Coming soon: The year of the women

The Malaysian government in its 2018 budget has declared the year as the women empowerment year. Below is an overview of the steps it has announced.

  1. Women must occupy 30% on the Boards of Directors of the government linked companies.
  2. Private sector employers to increase their mandatory maternity leave from 60 to 90 days.
  3. Government has proposed a 12 month income tax exemption for women who re-enter the workforce after a break of at least 2 years.
  4. All new office buildings are mandated to have accessible child care at work.
  5. Malaysian government has allocated RM 20 million (apprx. Rs. 32.3 cr. In INR) for women to attend training and entrepreneurship programs.


When I was reading an article on this, I couldn’t help but feel impressed. The above measures are by no means small. They are clearly chalked out to show visible changes and within a short time frame of 2-3 years. My mind immediately started juxtaposing the situation to India.

The idea is not to get into any sort of feminist or women’s lib spiel. But truth be told, for women to continue in work force and remain gainfully employed after motherhood, aren’t there more detractors in our country?

Well to be fair, I decided to not go by my prejudices and look up a bit. The government in its 5 year plans right from the first one, has earmarked initiatives for women’s economic and social welfare. For example, During the 7th plan period, the Indian Parliament adopted a ‘National Policy on Education 1986’ which included a chapter on Education for women’s equality.

A national perspective plan for women was brought out by Ministry of HRD between 1988 to 2000. There have been schemes like Swashakti, Swayamsidha from time to time in various policy decisions, which would have definitely contributed to women’s cause.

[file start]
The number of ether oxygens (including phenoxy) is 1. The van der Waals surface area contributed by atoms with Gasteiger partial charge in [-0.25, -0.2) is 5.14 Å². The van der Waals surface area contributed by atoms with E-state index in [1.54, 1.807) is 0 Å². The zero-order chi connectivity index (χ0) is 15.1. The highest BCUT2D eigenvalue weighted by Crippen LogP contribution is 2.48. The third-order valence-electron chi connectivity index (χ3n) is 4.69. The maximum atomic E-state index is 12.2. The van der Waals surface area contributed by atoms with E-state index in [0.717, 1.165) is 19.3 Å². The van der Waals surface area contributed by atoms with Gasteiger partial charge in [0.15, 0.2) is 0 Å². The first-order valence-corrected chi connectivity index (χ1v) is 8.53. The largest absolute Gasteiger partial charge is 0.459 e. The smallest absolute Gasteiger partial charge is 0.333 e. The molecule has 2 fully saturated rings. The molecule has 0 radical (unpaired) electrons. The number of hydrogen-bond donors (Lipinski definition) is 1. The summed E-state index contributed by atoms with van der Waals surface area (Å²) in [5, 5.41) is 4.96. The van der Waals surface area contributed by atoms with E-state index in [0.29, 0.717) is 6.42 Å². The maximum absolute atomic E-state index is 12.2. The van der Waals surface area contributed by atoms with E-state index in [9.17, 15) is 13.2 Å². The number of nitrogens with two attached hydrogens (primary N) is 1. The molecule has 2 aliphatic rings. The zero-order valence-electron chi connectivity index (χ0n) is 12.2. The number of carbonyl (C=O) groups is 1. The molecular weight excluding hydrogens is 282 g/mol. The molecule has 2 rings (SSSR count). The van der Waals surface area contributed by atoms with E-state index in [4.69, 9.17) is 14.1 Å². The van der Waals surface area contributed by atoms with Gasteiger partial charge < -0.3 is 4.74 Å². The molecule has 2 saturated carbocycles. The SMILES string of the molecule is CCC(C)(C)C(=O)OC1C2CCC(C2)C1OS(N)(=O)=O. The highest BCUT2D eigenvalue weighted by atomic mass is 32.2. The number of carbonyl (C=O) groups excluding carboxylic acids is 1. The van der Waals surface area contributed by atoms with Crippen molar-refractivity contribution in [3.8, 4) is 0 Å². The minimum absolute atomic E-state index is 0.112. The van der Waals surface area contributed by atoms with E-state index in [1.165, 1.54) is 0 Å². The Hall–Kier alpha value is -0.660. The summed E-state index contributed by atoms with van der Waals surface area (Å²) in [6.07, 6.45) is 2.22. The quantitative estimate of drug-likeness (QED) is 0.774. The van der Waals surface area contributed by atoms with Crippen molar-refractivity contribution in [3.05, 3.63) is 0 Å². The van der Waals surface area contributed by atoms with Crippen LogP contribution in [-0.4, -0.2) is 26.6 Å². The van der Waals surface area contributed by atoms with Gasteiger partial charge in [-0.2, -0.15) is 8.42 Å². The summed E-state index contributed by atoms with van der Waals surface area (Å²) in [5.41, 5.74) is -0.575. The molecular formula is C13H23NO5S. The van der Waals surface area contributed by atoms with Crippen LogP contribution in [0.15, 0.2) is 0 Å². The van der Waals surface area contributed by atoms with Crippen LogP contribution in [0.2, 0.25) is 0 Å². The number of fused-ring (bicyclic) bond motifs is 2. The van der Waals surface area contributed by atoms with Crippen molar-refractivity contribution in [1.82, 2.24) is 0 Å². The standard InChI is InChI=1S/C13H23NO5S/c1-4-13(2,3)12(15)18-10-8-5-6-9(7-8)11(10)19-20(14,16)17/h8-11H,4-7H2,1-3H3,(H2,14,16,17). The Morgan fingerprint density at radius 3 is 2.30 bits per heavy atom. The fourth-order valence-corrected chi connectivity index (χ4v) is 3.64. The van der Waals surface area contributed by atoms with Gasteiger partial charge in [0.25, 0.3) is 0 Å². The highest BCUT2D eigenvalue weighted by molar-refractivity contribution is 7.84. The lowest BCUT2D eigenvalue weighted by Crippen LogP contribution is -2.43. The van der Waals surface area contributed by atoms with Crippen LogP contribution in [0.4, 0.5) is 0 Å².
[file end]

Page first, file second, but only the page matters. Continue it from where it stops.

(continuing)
To add, here are some top stats on the website of Ministry of Labour and Employment.

  • As per Census 2011, the total number of female workers in India is 149.8 million and female workers in rural and urban areas are 121.8 and 28.0 million respectively.
  • As per the last Employment Review by Directorate General of Employment & Training (DGE&T), on 31st March, 2011, about 59.54 lakh women workers were employed in the organised sector (Public and Private Sector).

Coming across such measures by government was, I can say, quite heartening. Still a question haunts me, what are the big benefactors for women in workforce in our country?

I tried hard to remember. Sure, I could think of one -The Maternity Benefit (Amendment) Bill in 2016 was said to benefit 1.8 million women. The Bill took India to the third position in terms of the number of weeks for maternity leave after Canada and Norway where it is 50 weeks and 44 weeks, respectively – a move of a similar calibre to that announced by Malaysian government.

Yes, we definitely need more of those. And then will dawn on us THE YEAR OF THE WOMEN.